Across 11 tracks, the band deftly and feverishly blend classic British punk rock, ska and flashes a psychobilly for their most energetic and consistently satisfying album since their original founding. From the opening chords of the brilliant anti-MAGA hat wearers anthem "Fuck the Alt-Right," through to the final ringing of the crash cymbals of "Killing Machine" there is hardly a moment to breath in between; Just righteous indignation delivered in impossible to resist punk rock anthems.
Glad to have you back!
Children of Paradise (River House Records)
At 70, Willie is on an impressive decades-long streak of putting out one great, gritty roots rock album after another. And as his latest shows, he is just now hitting his stride. Lyrically, he's one of the savviest, writers out there and damn can he lay down a rock riff; all the proof you need that Nile is certainly in his prime is all over "Children of Paradise".
This, his 12th album, is also his best in more than a decade with topics vacillating between fun distractions from the shitty political climate we now live in ("All Dressed Up And No Place To Go," "I Defy") and taking on those political realities head on ("Getting' Ugly Out There," "Don't"). The album is crammed with everything from sweet slow burn tracks, the closest thing Nile has come to a ballad ("Secret Weapon" with the brilliant lyric "I love you more than anything, even rock and roll") to barn burners, with gang vocal-like backing choruses that would make him the envy of any punk band today.
The album also features a number of haunting black and white portraits of people from Nile's Greenwich Village neighborhood, folks on the outside fringes of society highlighting the beauty in those who are likely overlooked. The photos manage to compliment Nile's songs perfectly â€“ gritty, emotional and wholly original.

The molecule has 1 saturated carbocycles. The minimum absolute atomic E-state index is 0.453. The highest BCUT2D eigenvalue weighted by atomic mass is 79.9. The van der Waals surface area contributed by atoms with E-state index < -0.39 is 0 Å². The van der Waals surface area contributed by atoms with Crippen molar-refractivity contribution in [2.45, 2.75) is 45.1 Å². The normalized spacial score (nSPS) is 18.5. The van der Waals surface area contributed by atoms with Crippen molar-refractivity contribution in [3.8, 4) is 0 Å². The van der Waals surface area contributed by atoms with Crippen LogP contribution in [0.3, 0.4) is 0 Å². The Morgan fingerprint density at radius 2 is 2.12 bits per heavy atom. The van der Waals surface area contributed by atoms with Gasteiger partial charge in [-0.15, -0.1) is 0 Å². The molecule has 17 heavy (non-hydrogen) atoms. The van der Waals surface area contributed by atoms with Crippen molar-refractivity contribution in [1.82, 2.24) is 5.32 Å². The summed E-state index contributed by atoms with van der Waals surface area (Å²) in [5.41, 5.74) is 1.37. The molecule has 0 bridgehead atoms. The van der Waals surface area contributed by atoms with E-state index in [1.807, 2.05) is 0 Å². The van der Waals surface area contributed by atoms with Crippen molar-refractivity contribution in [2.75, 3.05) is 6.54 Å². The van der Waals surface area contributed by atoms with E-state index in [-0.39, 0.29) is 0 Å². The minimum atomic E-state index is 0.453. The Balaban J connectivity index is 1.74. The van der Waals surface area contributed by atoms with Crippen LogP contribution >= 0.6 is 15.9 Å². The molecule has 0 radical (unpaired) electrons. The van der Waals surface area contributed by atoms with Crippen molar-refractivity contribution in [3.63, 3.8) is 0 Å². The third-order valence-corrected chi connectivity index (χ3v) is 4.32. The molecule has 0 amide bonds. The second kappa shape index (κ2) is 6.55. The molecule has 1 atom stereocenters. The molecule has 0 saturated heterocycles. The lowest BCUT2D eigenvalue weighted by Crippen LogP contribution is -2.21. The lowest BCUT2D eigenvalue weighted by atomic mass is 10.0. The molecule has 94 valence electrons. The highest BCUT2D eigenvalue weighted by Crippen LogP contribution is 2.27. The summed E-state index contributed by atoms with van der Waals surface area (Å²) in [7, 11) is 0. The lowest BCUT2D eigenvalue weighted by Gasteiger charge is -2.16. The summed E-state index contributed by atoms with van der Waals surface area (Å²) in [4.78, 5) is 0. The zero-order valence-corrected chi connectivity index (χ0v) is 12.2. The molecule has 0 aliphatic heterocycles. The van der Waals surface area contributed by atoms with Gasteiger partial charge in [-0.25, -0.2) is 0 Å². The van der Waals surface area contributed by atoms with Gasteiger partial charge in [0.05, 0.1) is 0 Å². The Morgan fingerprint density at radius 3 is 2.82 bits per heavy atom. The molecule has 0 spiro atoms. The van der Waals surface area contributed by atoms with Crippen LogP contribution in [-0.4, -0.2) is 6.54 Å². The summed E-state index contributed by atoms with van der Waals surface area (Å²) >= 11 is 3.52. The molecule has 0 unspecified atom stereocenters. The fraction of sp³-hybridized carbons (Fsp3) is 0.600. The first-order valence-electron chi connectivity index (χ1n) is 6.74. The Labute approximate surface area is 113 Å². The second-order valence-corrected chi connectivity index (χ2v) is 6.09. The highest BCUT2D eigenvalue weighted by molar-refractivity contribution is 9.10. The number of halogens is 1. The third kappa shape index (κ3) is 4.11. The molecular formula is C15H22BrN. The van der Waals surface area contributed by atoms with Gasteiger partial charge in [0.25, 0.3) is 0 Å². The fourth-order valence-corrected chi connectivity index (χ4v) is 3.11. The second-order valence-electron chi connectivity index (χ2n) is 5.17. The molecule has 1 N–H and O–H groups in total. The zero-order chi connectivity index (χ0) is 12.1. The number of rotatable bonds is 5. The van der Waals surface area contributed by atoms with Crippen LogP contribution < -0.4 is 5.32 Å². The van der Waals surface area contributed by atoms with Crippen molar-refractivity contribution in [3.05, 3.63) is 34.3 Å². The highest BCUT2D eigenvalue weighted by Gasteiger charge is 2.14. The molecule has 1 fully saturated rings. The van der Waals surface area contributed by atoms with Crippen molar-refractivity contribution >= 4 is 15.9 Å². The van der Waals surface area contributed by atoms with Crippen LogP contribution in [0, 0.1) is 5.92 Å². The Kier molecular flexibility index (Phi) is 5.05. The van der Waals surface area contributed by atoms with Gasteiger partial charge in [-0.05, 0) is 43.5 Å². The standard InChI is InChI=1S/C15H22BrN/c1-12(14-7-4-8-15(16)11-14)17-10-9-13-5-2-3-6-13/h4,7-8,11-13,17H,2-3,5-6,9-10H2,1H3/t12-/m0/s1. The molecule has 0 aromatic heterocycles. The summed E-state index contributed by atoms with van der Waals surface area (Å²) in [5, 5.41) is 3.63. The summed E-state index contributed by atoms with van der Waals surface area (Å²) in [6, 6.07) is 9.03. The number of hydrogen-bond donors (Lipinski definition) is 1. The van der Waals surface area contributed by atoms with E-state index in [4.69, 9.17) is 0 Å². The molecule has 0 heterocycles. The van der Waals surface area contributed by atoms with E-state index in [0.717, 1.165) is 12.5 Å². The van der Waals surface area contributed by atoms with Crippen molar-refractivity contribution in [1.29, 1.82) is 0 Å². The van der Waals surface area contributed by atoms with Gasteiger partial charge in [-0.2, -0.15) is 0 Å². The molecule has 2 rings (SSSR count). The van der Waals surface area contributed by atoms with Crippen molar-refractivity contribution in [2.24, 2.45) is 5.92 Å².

To The Sunset (Silver Knife Records/Thirty Tigers)
It's taken five albums â€“ albeit all really good releases â€“ but Texas native Amanda Shires has finally put out a career-defining record.
The fiddle-playing singer/songwriter may have started out with The Texas Playboys, before moving to Jason Isbell's backing band, but proves her proper place is in the spotlight, in front of the mic.
"To The Sunset" is a big step away from her earlier, more traditional Americana/folk efforts, taking her music to the rockier edges with louder guitars and more confrontational vocals. The album starts off with some of her softer, calmer fare, but halfway in she finds the gas pedal and tears it up with the gloriously raucous "Eve's Daughter," followed in quick succession by the equally satisfying "Pop the Champagne" and "Take on the Dark". Shires allows you to catch your breath on "White Feather" and "Mirror, Mirror," before ending with the emotionally-charged "Wasn't I Paying Attention?".
Shires, always an impressive songwriter, continues the trend with her knack for creating stirring, compelling character studies over the course of just three-minutes tacking everything from self-esteem to addiction and mental illness.
Her husband, Isbell, plays guitar throughout alongside David Cobb, pulling double duty on bass, while simultaneously producing. "To The Sunset" is an impressive contribution from one of Americana's best kept secrets... but likely not for long.